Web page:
But 91 minutes is a long time for the earth to rotate. That’s farther than one time zone’s width, nearly 23º of longitude. Since the beam is tight, we’ll have a wide band between the two scans in which we know nothing. However, each satellite shares an orbit with 20 or more other satellites. If they’re evenly spaced, that means the next satellite should start its pass only about 4-minutes after the previous one. That’s conveniently only about 1º of longitude. If the dish reconnects to the next satellite in an orbital reliably at a regular interval, we should get 20-ish scan lines before the first satellite comes around again.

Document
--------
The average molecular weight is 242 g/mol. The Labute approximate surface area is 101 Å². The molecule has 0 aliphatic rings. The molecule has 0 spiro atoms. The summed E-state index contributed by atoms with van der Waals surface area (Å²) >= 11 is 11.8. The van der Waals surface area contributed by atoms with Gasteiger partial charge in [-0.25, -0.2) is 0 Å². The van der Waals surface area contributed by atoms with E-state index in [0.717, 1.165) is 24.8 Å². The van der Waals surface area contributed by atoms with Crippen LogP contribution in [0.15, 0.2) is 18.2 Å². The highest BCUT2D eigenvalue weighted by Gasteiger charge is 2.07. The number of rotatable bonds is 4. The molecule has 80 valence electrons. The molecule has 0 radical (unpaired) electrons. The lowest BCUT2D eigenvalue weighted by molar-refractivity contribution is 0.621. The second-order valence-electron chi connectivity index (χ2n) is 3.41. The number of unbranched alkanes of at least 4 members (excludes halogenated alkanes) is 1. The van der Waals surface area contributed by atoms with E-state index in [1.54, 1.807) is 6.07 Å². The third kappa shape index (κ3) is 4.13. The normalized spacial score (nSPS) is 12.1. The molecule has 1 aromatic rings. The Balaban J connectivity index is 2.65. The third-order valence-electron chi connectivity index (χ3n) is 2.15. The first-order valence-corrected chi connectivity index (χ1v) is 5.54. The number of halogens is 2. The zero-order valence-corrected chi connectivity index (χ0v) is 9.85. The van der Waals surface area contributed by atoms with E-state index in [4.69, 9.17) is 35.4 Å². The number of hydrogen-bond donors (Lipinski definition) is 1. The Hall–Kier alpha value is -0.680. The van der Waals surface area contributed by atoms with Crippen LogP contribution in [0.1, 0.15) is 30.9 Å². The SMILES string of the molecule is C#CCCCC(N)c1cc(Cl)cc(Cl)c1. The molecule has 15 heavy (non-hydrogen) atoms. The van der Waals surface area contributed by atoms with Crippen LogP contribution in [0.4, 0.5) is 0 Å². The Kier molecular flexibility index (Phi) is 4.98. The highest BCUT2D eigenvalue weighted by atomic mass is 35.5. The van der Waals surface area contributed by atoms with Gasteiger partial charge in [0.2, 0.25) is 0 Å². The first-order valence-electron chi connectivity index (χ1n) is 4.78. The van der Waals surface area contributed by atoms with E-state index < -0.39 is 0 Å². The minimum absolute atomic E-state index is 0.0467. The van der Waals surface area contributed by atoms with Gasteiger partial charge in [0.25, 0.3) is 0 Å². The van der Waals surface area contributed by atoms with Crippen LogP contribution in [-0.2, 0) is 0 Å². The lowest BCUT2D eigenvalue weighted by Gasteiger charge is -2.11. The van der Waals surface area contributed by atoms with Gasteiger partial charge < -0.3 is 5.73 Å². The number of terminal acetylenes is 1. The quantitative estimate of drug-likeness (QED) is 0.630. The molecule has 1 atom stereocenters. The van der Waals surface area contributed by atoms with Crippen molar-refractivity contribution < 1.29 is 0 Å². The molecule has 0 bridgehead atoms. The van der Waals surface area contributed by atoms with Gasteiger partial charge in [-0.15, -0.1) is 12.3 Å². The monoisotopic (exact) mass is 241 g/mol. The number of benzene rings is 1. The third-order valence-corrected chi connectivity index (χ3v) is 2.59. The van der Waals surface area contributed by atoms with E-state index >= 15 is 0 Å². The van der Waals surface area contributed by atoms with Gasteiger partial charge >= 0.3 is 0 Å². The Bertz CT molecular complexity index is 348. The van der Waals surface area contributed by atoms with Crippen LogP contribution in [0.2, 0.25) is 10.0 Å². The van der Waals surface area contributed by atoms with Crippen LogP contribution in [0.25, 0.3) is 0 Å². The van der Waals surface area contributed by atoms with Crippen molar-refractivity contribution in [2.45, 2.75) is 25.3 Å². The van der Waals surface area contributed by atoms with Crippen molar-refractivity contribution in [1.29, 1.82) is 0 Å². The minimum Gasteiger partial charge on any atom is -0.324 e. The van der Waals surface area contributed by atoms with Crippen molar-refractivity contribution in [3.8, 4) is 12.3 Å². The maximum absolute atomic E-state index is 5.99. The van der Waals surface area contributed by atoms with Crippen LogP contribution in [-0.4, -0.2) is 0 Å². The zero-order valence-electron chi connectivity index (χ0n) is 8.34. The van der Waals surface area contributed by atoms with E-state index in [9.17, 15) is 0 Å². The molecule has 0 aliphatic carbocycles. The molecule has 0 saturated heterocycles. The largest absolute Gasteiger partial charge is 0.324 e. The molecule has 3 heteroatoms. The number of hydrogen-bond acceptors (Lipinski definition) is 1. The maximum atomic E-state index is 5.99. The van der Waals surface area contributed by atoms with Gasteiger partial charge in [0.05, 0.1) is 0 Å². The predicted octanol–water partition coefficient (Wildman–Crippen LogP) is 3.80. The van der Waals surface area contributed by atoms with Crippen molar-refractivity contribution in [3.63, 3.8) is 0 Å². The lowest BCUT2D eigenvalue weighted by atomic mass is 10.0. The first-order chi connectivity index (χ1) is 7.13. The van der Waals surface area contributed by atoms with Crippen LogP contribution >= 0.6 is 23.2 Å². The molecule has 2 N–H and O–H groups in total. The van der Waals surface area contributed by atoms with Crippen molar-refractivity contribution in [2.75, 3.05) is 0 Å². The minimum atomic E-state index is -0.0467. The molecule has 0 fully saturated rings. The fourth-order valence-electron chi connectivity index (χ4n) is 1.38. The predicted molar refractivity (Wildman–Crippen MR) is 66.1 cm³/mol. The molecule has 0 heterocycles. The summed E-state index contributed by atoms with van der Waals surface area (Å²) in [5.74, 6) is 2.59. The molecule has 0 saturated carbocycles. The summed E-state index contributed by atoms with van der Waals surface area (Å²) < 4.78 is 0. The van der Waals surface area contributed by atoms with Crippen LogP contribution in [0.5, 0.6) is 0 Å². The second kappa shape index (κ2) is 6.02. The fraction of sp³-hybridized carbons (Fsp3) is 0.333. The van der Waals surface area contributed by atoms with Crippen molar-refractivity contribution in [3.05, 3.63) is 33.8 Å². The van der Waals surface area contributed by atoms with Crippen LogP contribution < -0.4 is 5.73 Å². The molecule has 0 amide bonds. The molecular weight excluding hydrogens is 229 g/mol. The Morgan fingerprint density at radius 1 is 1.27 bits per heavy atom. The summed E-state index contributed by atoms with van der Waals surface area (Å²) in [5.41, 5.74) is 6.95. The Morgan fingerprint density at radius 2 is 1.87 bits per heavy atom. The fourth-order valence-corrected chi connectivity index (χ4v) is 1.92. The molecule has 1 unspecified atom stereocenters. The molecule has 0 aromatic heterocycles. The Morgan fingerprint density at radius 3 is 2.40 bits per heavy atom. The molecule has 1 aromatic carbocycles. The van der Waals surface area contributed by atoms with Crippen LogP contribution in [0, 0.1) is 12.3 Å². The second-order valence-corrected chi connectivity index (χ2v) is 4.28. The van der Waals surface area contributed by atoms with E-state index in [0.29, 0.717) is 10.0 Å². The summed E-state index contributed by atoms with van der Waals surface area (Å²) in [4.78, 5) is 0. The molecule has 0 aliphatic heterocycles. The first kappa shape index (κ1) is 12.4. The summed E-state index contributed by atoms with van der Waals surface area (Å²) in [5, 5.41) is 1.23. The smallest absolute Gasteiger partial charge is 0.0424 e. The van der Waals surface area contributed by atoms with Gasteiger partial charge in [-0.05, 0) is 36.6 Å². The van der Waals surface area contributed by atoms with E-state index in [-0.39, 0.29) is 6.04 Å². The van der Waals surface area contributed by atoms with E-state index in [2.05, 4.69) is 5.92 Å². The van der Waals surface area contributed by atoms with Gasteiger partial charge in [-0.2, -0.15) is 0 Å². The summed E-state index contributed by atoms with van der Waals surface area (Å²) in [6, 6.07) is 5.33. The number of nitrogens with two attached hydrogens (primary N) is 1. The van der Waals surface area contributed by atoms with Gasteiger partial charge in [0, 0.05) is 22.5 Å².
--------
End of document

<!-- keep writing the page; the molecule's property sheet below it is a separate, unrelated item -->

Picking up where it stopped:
But are 1º longitude scanlines enough? Before we get into the math, let’s look at some data. I’ve created a few simple scripts to download, aggregate, and render the data that Starlink’s dish collects. With over 81 hours of data in hand – 293,183 samples – I can make Safari complain about how much memory my viewer is using … er, I mean I can poke around to see what Dishy sees.
In Figure 1, I’ve plotted ping drops attributed to obstructions at one second per 4×4-pixel rectangle. Solid red is 100% drop, and the lighter the shade the less was dropped, with white (or clear/black for those viewing with different backgrounds) being no drops. There are 600 samples, or 10 minutes, per line. It doesn’t look like much beyond noise, so let’s play around.